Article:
Betsy DeVos: ‘I did not want a place in Florida, but we fell in love with Windsor’
STORY BY LINDA MARX, (Week of December 29, 2011)
Photo of Betsy DeVos
When Betsy DeVos visited her billionaire fatherin-law, Amway co-founder Richard DeVos, Sr., at his waterfront home in Manalapan near Palm Beach in 1996, she was deadset against living even part-time in Florida.
But the weather that winter was horrible, she said, so “I tore out an article from Town & Country about Windsor and Vero Beach, and we drove up to take a look.”
After several hours of touring the development site and talking to people involved with Windsor, Betsy and husband Dick DeVos, Jr. returned to Manalapan with plans for creating their own Windsor home.
They liked the low-rise buildings, the timeless architecture and feeling of small town America. The unblemished palmetto dunes, miles of pristine waterways and great golf courses were also appealing.
Both unpretentious and practical, the DeVos’ saw Windsor as a perfect winter home for their family.
“I told Dick three times that I did not want a place in Florida,” says Betsy, 53, a creative and enterprising woman who loves her work and feared the south Florida lifestyle would be too confining. “But Dick loves looking at real estate and making good investments, so I agreed to be open minded.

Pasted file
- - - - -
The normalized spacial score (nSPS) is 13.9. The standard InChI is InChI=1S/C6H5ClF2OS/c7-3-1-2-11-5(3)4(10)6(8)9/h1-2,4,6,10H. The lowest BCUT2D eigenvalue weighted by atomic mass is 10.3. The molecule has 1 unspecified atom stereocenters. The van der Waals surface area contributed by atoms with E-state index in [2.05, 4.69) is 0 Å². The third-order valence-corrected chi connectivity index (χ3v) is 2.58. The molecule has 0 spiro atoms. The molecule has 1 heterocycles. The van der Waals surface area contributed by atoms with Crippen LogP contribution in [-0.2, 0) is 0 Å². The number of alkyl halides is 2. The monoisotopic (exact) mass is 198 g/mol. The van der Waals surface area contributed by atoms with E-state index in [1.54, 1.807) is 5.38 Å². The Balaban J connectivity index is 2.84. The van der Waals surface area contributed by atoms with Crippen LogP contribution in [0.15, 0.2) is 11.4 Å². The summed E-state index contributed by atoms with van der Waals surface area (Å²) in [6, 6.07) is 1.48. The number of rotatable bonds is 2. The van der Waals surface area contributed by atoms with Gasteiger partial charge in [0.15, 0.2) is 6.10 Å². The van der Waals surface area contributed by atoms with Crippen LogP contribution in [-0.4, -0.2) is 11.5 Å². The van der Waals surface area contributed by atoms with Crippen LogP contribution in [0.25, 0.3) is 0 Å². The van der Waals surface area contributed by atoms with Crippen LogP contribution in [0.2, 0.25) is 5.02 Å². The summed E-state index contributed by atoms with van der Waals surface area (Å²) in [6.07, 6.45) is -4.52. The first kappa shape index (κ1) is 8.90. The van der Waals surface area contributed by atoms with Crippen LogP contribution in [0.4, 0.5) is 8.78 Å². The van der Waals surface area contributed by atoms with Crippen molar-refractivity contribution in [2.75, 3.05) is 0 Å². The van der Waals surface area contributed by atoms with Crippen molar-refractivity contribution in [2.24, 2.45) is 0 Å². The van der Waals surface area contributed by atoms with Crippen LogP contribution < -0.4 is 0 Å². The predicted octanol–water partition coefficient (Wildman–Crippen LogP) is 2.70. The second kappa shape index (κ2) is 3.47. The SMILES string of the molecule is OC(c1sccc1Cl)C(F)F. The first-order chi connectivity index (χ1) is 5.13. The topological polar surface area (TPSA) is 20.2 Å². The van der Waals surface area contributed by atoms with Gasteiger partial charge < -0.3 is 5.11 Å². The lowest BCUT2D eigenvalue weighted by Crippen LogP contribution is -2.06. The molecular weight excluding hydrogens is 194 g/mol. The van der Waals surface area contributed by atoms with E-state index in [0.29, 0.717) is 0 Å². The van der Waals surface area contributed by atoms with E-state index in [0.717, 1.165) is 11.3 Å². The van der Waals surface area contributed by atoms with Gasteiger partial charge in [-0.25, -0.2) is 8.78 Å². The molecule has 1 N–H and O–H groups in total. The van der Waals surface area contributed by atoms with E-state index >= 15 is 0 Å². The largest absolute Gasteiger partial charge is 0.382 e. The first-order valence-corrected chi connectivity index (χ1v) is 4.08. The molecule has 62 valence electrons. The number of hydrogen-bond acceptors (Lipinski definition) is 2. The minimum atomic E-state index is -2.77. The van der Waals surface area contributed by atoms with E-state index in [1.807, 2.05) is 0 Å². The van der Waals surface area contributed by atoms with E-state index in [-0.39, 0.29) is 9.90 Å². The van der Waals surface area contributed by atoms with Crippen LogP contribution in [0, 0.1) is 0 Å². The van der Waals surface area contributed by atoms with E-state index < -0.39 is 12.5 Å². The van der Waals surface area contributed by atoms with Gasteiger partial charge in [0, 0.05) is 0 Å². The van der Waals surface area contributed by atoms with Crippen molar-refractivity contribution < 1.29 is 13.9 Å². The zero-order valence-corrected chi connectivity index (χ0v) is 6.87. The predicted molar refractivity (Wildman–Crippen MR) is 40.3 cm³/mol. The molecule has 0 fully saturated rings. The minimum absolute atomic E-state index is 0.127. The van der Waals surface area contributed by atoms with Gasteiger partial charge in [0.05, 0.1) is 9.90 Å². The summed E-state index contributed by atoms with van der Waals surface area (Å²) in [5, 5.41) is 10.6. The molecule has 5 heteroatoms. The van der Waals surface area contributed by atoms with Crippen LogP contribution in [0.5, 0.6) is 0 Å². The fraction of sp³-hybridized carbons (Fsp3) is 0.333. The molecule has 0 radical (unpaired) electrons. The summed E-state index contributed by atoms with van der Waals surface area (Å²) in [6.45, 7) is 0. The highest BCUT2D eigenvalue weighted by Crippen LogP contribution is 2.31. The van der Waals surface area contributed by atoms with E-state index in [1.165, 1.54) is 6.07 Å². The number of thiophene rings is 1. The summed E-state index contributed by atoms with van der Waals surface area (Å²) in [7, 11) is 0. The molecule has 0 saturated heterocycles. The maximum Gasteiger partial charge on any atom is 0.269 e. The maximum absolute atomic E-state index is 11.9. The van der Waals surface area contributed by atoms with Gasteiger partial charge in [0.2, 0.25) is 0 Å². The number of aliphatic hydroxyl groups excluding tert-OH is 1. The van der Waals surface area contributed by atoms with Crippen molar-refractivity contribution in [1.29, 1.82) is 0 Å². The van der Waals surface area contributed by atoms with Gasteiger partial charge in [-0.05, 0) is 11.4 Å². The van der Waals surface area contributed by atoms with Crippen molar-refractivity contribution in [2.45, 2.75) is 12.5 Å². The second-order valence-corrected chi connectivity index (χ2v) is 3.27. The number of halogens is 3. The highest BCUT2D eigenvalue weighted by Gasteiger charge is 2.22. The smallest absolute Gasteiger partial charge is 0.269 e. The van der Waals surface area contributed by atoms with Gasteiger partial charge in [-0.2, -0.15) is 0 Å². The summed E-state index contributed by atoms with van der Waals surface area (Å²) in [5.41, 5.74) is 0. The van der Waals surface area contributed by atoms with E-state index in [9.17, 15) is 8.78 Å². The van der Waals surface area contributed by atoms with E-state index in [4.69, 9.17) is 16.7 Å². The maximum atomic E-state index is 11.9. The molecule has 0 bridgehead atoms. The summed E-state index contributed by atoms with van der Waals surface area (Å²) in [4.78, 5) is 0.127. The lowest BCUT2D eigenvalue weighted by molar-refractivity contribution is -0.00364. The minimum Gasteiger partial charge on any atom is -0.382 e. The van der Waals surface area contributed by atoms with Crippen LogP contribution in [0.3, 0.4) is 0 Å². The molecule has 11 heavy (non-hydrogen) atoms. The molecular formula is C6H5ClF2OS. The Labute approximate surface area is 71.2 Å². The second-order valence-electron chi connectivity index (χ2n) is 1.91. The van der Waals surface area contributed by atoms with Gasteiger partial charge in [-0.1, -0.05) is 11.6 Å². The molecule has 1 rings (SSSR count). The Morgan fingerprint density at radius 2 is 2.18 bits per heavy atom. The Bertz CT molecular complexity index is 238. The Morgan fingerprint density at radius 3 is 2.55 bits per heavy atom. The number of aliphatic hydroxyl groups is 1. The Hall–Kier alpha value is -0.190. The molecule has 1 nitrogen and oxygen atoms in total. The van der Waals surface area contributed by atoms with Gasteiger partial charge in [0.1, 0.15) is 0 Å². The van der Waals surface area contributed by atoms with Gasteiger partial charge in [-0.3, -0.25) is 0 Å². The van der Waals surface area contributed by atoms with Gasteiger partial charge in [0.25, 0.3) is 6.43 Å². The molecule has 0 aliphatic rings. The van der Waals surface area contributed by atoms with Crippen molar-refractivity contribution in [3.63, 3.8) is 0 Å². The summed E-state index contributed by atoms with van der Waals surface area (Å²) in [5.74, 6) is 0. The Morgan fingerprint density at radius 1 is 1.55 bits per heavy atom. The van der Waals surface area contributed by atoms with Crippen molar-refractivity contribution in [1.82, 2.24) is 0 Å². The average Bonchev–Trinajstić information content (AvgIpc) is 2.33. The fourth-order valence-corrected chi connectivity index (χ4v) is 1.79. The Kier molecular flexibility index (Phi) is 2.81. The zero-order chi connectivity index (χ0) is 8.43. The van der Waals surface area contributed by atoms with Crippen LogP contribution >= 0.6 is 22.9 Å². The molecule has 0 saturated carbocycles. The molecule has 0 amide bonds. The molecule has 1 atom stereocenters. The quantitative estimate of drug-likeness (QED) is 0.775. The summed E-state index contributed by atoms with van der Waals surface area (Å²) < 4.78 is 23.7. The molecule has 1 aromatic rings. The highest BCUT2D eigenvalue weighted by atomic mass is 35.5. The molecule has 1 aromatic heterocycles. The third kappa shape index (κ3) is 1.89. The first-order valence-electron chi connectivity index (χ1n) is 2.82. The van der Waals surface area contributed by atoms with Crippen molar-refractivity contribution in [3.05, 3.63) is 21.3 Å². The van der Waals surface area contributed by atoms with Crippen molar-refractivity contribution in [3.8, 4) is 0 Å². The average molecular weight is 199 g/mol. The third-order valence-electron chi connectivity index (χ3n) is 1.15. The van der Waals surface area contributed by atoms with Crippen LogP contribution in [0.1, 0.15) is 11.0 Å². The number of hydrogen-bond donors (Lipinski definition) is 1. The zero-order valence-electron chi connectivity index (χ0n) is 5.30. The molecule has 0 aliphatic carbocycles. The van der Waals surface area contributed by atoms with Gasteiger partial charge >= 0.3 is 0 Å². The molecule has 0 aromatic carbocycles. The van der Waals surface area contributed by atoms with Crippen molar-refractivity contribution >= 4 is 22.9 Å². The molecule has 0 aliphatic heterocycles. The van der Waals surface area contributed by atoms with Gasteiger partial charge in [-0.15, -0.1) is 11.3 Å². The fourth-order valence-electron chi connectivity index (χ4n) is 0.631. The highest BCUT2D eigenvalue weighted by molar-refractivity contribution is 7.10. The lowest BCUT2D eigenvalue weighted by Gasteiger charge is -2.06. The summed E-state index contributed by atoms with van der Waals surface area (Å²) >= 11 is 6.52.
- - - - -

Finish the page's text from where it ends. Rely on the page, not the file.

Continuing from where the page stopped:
“We fell in love with the vision that Hilary and Galen Weston had for Windsor,” says Betsy. “We saw that Windsor was different from other areas of Florida, and we became like ducks to water. We immediately planned to build.”
Today, the DeVos family, which includes Betsy, Dick, their four grown children – Rick, Elissa, Andrea and Ryan – Daisy Dog Bailey, 11, and grandchild Clara, eight months, has a virtual compound at Windsor.
In addition to their art-filled, traditional home with seven bedrooms, courtyard, swimming pool, fireplaces and expansive golf views, Betsy has created a second more modern house across the street for Rick and his family, which includes little Clara, who is already showing a big personality.
With gray, white and orange colored interiors, four bedrooms, a chalet roof indoor-outdoor area with fireplace and kitchen, and lots of modern lighting, Betsy is proud to say she “worked hard” with the design team to make it zing.
In addition, Betsy and her family also own a Windsor row house.
“We have made Windsor a gathering place for our families, and we now have room for everyone,” laughs Betsy, who entertained the senior De-Vos for Thanksgiving week-end at her home. “We normally spend about three months of the winter here and we love it.”
Yet keeping up with Betsy, 53, who owns homes in Grand Rapids and Ada, Michigan, plus a new 22,000 - squarefoot shingle-style mansion with eyebrow windows and turrets on Lake Macatawa in Holland, Michigan, can be exhausting.